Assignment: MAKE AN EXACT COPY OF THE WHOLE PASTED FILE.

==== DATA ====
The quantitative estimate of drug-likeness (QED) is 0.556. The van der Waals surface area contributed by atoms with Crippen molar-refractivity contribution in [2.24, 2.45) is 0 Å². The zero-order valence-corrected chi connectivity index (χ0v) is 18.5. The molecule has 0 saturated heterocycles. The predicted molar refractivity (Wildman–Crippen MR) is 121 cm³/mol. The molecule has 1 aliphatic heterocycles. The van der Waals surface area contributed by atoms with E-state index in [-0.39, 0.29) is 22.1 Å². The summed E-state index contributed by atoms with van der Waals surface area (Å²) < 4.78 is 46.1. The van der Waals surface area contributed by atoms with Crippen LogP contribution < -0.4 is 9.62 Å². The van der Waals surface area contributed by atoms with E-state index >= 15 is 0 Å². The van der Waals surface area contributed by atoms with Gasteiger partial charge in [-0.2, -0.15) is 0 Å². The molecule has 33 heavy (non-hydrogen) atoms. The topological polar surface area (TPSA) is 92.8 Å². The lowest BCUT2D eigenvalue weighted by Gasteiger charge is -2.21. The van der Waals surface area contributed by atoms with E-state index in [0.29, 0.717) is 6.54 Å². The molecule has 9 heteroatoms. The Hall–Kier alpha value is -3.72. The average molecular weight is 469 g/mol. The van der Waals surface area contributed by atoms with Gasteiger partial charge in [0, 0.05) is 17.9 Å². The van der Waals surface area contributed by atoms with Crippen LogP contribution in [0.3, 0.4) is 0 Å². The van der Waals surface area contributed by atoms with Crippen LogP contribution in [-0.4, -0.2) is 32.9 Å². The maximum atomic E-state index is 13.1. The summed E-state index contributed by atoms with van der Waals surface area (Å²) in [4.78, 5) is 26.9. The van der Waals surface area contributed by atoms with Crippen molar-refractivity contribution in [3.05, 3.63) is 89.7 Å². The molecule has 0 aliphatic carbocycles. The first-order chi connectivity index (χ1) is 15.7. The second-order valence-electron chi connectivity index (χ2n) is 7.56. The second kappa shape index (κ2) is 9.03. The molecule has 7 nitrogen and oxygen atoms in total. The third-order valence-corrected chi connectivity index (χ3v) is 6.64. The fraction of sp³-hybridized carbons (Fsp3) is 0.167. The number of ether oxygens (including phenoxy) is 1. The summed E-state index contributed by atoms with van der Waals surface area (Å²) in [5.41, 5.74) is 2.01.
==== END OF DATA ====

The quantitative estimate of drug-likeness (QED) is 0.556. The van der Waals surface area contributed by atoms with Crippen molar-refractivity contribution in [2.24, 2.45) is 0 Å². The zero-order valence-corrected chi connectivity index (χ0v) is 18.5. The molecule has 0 saturated heterocycles. The predicted molar refractivity (Wildman–Crippen MR) is 121 cm³/mol. The molecule has 1 aliphatic heterocycles. The van der Waals surface area contributed by atoms with E-state index in [-0.39, 0.29) is 22.1 Å². The summed E-state index contributed by atoms with van der Waals surface area (Å²) < 4.78 is 46.1. The van der Waals surface area contributed by atoms with Crippen LogP contribution < -0.4 is 9.62 Å². The van der Waals surface area contributed by atoms with E-state index >= 15 is 0 Å². The van der Waals surface area contributed by atoms with Gasteiger partial charge in [-0.2, -0.15) is 0 Å². The molecule has 33 heavy (non-hydrogen) atoms. The topological polar surface area (TPSA) is 92.8 Å². The lowest BCUT2D eigenvalue weighted by Gasteiger charge is -2.21. The van der Waals surface area contributed by atoms with E-state index in [0.29, 0.717) is 6.54 Å². The molecule has 9 heteroatoms. The Hall–Kier alpha value is -3.72. The average molecular weight is 469 g/mol. The van der Waals surface area contributed by atoms with Gasteiger partial charge in [0, 0.05) is 17.9 Å². The van der Waals surface area contributed by atoms with Crippen LogP contribution in [0.3, 0.4) is 0 Å². The van der Waals surface area contributed by atoms with Crippen LogP contribution in [-0.4, -0.2) is 32.9 Å². The maximum atomic E-state index is 13.1. The summed E-state index contributed by atoms with van der Waals surface area (Å²) in [4.78, 5) is 26.9. The van der Waals surface area contributed by atoms with Crippen molar-refractivity contribution in [3.05, 3.63) is 89.7 Å². The molecule has 0 aliphatic carbocycles. The first-order chi connectivity index (χ1) is 15.7. The second-order valence-electron chi connectivity index (χ2n) is 7.56. The second kappa shape index (κ2) is 9.03. The molecule has 7 nitrogen and oxygen atoms in total. The third-order valence-corrected chi connectivity index (χ3v) is 6.64. The fraction of sp³-hybridized carbons (Fsp3) is 0.167. The number of ether oxygens (including phenoxy) is 1. The summed E-state index contributed by atoms with van der Waals surface area (Å²) in [5.41, 5.74) is 2.01.